Our first bridge event focused on reaching out to business leaders along the Trowbridge-Harrison corridor. UUMC hosted a “get acquainted” meeting on Tuesday, July 11, so they could meet our staff and tour our facility. While getting to know them better, we told them of our interest in building relationships with our neighbors, including the Red Cedar and Ivanhoe communities. We had hoped to invite residential neighborhoods to be our guests at UUMC’s fall kickoff Sunday brunch and concert. Although this has been put on hold due to the lack of a UUMC kitchen coordinator, we are discussing a variety of ways we might build relationships with our community.

Your ideas are sought. Also, you are invited to join present Bridge Team members Rebecca Berry Jost, Janel Horrocks-Boehmer, Pete Marvin (chair), Cynthia Webb, Sue Stahl, Melissa Hogan, and JoEllyn Roe. Just let us know of your interest by calling the church office (517-351-7030) or Pete Marvin (517-331-5477).

Intentional Means Having a Plan

William C. Bills, Pastor

Bishop Robert Schnase notes that “The inner world is a source of power and strength but it needs to be cultivated.” (The Five Practices of Fruitful Living, p. 84) Caring for our spirits equips us to handle life’s difficulties. It also helps us serve God and our neighbors. Having a plan for faith development insures that one never stops growing in faith.

Faith doesn’t grow only by attending services, listening to sermons, reciting prayers and singing songs. These are essential to the corporate life of the church but faith development needs to be practiced with depth and consistency outside of worship. Busy schedules make this a challenge. Disciples have to make time to grow spiritually. Disciples also benefit from the intimacy, accountability and support of friends. Intentional faith development is practiced with depth and consistency with the help of others.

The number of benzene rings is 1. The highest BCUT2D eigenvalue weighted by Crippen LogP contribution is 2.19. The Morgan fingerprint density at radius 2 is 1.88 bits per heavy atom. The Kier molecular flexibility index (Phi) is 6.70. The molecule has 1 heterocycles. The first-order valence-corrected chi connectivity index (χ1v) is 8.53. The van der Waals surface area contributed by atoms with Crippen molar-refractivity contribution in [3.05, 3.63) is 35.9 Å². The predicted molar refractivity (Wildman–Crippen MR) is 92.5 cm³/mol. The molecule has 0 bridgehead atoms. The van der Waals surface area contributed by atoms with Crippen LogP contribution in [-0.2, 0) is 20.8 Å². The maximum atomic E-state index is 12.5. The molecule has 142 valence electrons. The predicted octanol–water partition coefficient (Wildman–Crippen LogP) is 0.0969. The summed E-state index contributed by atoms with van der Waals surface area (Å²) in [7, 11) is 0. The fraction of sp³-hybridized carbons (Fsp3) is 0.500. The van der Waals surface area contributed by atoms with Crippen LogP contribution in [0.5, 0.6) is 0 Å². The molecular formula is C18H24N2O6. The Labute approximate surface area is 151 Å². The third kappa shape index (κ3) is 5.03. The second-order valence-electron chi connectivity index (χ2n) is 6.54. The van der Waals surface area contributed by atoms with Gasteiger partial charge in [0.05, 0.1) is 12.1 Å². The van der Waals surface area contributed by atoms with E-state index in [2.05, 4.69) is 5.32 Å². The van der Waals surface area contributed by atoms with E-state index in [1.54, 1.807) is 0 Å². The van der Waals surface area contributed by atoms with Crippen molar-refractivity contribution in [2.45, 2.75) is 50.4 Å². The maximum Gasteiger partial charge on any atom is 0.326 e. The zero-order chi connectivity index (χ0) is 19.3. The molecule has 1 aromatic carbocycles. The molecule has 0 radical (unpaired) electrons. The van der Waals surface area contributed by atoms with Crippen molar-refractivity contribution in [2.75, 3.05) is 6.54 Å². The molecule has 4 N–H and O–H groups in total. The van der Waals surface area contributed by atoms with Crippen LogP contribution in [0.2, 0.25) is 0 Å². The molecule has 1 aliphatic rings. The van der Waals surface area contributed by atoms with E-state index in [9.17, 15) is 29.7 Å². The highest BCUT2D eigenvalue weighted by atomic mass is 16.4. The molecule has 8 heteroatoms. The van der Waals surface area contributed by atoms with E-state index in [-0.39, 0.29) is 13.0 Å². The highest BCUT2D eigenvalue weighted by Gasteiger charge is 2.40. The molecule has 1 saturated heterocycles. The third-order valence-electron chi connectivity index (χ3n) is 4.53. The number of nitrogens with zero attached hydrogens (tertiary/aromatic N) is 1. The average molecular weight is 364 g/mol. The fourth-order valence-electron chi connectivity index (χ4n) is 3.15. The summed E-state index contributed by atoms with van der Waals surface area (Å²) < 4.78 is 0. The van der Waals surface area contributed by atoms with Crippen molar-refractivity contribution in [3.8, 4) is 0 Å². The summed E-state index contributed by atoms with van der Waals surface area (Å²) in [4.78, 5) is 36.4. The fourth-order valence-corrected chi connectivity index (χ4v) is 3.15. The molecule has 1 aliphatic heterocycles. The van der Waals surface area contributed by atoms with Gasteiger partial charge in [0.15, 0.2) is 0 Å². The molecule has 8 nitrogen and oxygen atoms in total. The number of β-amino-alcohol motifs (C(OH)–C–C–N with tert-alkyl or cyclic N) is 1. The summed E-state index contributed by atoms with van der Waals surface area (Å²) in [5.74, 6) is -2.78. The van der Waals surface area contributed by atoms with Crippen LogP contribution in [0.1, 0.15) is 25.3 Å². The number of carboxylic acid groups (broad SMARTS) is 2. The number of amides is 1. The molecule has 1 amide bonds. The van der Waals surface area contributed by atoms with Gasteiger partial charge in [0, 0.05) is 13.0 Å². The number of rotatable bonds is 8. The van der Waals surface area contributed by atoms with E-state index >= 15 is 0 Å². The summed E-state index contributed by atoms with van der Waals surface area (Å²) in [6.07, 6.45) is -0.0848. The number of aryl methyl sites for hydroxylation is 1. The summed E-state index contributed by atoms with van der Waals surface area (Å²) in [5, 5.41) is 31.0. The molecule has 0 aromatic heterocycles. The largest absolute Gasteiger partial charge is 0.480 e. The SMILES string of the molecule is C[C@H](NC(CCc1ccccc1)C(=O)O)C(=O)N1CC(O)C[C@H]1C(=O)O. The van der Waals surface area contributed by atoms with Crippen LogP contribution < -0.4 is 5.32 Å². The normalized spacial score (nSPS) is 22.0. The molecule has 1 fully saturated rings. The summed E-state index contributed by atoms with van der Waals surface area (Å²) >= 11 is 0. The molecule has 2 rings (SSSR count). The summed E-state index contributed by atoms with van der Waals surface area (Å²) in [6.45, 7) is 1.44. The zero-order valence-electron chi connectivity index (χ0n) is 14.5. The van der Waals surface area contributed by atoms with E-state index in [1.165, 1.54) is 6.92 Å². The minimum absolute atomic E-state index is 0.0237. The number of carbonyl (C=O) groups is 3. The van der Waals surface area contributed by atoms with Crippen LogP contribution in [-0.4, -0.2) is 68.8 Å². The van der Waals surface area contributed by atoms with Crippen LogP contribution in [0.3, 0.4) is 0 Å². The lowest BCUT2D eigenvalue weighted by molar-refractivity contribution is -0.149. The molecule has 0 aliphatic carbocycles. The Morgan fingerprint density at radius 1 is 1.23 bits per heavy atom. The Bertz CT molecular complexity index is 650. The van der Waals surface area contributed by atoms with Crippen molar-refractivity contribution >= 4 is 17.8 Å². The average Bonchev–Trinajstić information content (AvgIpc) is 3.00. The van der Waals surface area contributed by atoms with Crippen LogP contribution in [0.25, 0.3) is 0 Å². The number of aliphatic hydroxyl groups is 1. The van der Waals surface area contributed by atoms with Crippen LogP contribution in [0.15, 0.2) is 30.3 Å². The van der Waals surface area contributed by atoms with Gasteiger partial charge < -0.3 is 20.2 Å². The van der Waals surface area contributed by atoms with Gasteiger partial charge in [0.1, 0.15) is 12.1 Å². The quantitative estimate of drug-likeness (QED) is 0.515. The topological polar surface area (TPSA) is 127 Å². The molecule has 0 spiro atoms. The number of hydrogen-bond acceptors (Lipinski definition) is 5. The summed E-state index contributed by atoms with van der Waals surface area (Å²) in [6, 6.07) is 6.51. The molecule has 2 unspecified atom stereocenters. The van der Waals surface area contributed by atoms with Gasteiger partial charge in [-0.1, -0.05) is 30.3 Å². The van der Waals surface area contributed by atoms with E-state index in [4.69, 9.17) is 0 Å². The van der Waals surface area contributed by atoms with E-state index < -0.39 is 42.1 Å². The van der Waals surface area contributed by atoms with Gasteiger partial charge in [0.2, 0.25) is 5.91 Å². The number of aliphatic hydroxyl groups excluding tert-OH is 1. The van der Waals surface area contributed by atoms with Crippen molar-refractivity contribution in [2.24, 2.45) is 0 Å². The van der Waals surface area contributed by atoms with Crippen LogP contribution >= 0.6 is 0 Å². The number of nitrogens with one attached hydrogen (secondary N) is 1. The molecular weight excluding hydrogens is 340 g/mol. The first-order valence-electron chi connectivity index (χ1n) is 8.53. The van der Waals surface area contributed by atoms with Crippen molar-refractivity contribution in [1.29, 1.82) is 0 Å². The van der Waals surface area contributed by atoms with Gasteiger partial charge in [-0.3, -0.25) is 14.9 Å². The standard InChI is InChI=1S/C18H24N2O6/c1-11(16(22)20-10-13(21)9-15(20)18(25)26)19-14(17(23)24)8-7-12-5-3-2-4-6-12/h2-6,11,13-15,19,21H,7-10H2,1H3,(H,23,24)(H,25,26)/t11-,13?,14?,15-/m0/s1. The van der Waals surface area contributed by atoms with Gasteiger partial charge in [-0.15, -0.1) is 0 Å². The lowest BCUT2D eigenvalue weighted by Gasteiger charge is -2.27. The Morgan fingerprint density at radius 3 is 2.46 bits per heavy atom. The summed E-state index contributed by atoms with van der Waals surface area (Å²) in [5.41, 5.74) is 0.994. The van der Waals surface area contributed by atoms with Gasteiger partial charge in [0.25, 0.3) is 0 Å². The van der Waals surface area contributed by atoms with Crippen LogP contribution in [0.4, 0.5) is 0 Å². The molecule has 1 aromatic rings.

In Galatians 5.22-23 we are told that the fruits of the spirit are: love, joy, peace, patience, kindness, generosity, faithfulness, gentleness and self-control. Growth in faith increases the fruits of the spirit in us over time. John Wesley, founder of the Methodist movement, taught that Christians could become more Christ-like over time if they availed themselves of the power of the Holy Spirit and lived intentionally as Christians. While it is unlikely that we will ever become altogether Christ-like, having a plan for faith development will help us become more like Christ over time.

Our church recently formed a task force for intentional faith development. Please pray for that task force. They are working to develop a plan for the entire congregation. In the coming weeks and months consider and pray about your own spiritual growth. Do you have a plan for spiritual growth or does it happen in fits and starts? Can you make time to devote to nurturing your own spirit or the spirits of other people? Please consider how and why intentional faith development can become a high priority in our church and in your lives. I hope you will commit to undertake a plan intentional faith development.